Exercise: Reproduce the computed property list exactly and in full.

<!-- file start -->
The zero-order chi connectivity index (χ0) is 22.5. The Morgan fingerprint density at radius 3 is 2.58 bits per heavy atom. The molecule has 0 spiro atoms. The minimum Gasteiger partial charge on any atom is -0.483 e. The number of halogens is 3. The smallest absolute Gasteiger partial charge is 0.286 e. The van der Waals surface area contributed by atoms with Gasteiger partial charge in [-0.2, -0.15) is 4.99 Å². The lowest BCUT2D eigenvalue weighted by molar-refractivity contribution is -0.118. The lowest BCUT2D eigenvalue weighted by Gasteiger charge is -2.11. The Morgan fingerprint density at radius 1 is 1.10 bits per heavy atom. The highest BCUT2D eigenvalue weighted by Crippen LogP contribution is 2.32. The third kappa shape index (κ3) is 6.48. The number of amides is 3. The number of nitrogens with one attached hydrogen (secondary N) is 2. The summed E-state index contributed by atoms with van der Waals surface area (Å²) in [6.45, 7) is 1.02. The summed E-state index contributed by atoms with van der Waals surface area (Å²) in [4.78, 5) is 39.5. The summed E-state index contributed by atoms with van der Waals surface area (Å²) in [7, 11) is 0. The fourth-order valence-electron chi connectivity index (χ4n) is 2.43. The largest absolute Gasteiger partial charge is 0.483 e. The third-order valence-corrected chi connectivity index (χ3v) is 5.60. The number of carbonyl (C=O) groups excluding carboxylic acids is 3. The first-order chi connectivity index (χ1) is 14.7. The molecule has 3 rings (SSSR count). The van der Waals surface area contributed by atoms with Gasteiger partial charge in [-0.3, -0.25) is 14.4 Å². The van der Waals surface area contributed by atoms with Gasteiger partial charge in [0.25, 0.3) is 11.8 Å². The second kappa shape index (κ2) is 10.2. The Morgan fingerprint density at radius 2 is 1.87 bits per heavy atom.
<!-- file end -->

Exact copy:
The zero-order chi connectivity index (χ0) is 22.5. The Morgan fingerprint density at radius 3 is 2.58 bits per heavy atom. The molecule has 0 spiro atoms. The minimum Gasteiger partial charge on any atom is -0.483 e. The number of halogens is 3. The smallest absolute Gasteiger partial charge is 0.286 e. The van der Waals surface area contributed by atoms with Gasteiger partial charge in [-0.2, -0.15) is 4.99 Å². The lowest BCUT2D eigenvalue weighted by molar-refractivity contribution is -0.118. The lowest BCUT2D eigenvalue weighted by Gasteiger charge is -2.11. The Morgan fingerprint density at radius 1 is 1.10 bits per heavy atom. The highest BCUT2D eigenvalue weighted by Crippen LogP contribution is 2.32. The third kappa shape index (κ3) is 6.48. The number of amides is 3. The number of nitrogens with one attached hydrogen (secondary N) is 2. The summed E-state index contributed by atoms with van der Waals surface area (Å²) in [6.45, 7) is 1.02. The summed E-state index contributed by atoms with van der Waals surface area (Å²) in [4.78, 5) is 39.5. The summed E-state index contributed by atoms with van der Waals surface area (Å²) in [7, 11) is 0. The fourth-order valence-electron chi connectivity index (χ4n) is 2.43. The largest absolute Gasteiger partial charge is 0.483 e. The third-order valence-corrected chi connectivity index (χ3v) is 5.60. The number of carbonyl (C=O) groups excluding carboxylic acids is 3. The first-order chi connectivity index (χ1) is 14.7. The molecule has 3 rings (SSSR count). The van der Waals surface area contributed by atoms with Gasteiger partial charge in [-0.3, -0.25) is 14.4 Å². The van der Waals surface area contributed by atoms with Gasteiger partial charge in [0.25, 0.3) is 11.8 Å². The second kappa shape index (κ2) is 10.2. The Morgan fingerprint density at radius 2 is 1.87 bits per heavy atom.